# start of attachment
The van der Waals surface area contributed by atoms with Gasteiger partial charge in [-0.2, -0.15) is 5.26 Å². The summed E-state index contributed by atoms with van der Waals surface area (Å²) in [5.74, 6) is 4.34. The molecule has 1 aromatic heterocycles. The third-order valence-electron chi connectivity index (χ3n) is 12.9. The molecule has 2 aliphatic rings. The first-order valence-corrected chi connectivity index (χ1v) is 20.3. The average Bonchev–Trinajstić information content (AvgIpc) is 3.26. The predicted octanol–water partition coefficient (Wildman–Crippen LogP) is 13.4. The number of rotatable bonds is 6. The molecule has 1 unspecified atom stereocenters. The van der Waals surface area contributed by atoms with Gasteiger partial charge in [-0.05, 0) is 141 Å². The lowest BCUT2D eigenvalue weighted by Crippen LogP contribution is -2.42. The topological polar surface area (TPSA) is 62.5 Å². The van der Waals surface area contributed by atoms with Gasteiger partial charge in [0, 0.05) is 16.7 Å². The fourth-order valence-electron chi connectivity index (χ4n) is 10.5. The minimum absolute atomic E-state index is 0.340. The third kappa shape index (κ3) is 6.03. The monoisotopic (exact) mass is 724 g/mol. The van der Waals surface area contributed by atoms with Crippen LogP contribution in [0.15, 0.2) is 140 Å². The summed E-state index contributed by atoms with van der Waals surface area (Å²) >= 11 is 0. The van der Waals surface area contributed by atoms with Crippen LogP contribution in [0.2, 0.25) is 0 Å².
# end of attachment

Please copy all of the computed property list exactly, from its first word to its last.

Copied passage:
The van der Waals surface area contributed by atoms with Gasteiger partial charge in [-0.2, -0.15) is 5.26 Å². The summed E-state index contributed by atoms with van der Waals surface area (Å²) in [5.74, 6) is 4.34. The molecule has 1 aromatic heterocycles. The third-order valence-electron chi connectivity index (χ3n) is 12.9. The molecule has 2 aliphatic rings. The first-order valence-corrected chi connectivity index (χ1v) is 20.3. The average Bonchev–Trinajstić information content (AvgIpc) is 3.26. The predicted octanol–water partition coefficient (Wildman–Crippen LogP) is 13.4. The number of rotatable bonds is 6. The molecule has 1 unspecified atom stereocenters. The van der Waals surface area contributed by atoms with Gasteiger partial charge in [-0.05, 0) is 141 Å². The lowest BCUT2D eigenvalue weighted by Crippen LogP contribution is -2.42. The topological polar surface area (TPSA) is 62.5 Å². The van der Waals surface area contributed by atoms with Gasteiger partial charge in [0, 0.05) is 16.7 Å². The fourth-order valence-electron chi connectivity index (χ4n) is 10.5. The minimum absolute atomic E-state index is 0.340. The third kappa shape index (κ3) is 6.03. The monoisotopic (exact) mass is 724 g/mol. The van der Waals surface area contributed by atoms with Crippen LogP contribution in [0.15, 0.2) is 140 Å². The summed E-state index contributed by atoms with van der Waals surface area (Å²) >= 11 is 0. The van der Waals surface area contributed by atoms with Crippen LogP contribution in [0.2, 0.25) is 0 Å².